Deceptive Window Claims Are
Unwelcome in Florida
Window manufacturers and associations are applauding the
steps taken by legislators that protect consumers in that state from fraudulent
hurricane protection. Florida HB 849, signed on July 1, makes it a violation
of the Florida Deceptive and Unfair Trade Practices Act to advertise,
sell, offer, provide, distribute or market any product as hurricane-,
windstorm- or impact-resistant unless it is in compliance with the provisions
for product approval in the Florida Building Code.
Following approval of the bill, window manufacturer PGT Industries in
Venice , Fla., posted information on its website encouraging consumers
to “receive the protection that you were promised.” The company is encouraging
consumers to ask for the approval numbers or codes.
“Once a product meets or exceeds the stringent compliance testing specified
by the Florida Building Code, it is then assigned an approval number,”
PGT tells consumers.
WinDoor Inc., a manufacturer of impact-resistant products, also says the
legislation will go a long way in helping consumers make informed decisions.
“Ensuring that products are properly represented in their advertising
allows the consumer to make an informed decision on the level of security
and performance they desire,” says George Hanus, marketing manager of
“This legislation can only have a positive impact on the manufacturers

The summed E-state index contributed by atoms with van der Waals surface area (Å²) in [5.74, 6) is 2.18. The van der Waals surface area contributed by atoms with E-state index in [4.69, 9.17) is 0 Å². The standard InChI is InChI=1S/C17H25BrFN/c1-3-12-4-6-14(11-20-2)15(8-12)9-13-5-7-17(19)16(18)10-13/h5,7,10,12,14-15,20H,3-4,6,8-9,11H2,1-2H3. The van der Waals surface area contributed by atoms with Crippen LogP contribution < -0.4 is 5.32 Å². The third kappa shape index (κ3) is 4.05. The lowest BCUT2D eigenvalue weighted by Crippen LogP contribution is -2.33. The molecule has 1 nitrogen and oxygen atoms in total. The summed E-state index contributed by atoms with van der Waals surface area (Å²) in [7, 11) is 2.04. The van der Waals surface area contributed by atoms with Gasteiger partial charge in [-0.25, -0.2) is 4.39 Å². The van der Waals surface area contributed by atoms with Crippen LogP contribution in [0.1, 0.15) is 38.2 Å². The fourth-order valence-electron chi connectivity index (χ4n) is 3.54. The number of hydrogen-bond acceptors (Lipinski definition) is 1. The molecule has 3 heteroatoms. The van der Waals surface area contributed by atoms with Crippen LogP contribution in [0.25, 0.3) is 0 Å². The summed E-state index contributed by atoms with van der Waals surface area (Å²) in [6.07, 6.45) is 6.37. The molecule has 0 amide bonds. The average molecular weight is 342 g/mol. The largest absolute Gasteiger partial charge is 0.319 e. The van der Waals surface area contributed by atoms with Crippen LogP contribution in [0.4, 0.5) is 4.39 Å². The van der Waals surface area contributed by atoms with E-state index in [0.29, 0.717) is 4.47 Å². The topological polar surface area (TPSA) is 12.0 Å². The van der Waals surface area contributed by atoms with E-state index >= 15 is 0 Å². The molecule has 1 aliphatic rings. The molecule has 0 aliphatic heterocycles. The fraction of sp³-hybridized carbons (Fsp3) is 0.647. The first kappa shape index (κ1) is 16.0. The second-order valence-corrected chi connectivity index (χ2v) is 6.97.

who work hard to ensure that all minimum standards are met for their products,”
adds Jerry Decker, general manager for WinDoor. “In the competitive landscape
that exists today, it is difficult for a manufacturer who has invested
in the required R&D, testing and certification requirements to compete
with a manufacturer who may represent his products to be something they
are not–hurricane tested.”
The Fenestration Manufacturers Association was one group that lobbied
the legislature for passage of this bill, and its executive
director, Dick Wilhelm, applauds the decision.
“This provision in the statutes will take unscrupulous hurricane protection
products off of the market, thus providing a level playing field for the
manufacturers that have to spend untold dollars complying with impact
testing and certification of their products to ASTM E 1886/1996 and/or
Miami-Dade 201 – 203,” he says.
The International Hurricane Protection Association (IHPA) also expressed
concern to consumers and government authorities about the growing trend
of untested and unapproved products that are marketed as hurricane and
windstorm protection over the past several years.
“If you see pictures of windblown palm trees, satellite images of hurricanes
and wording such as ‘protection against severe weather,’ what is the consumer
to think?” says Thomas Johnston, IHPA president. “Advertisers would imply
hurricane protection and hide behind the claim that they did not actually
While Johnson is pleased with the bill’s passage he says the association
will now take this message to other states.
“We consider this legislation in to be a win for the consumer and legitimate
manufacturers and contractors who provide these protection products on
a daily basis,” he says. “Our job will now be to carry this message to
other states and regions. We look forward to the day when all hurricane
prone regions are promoting products that comply with the testing and
approval standards required under the International Building Codes.”
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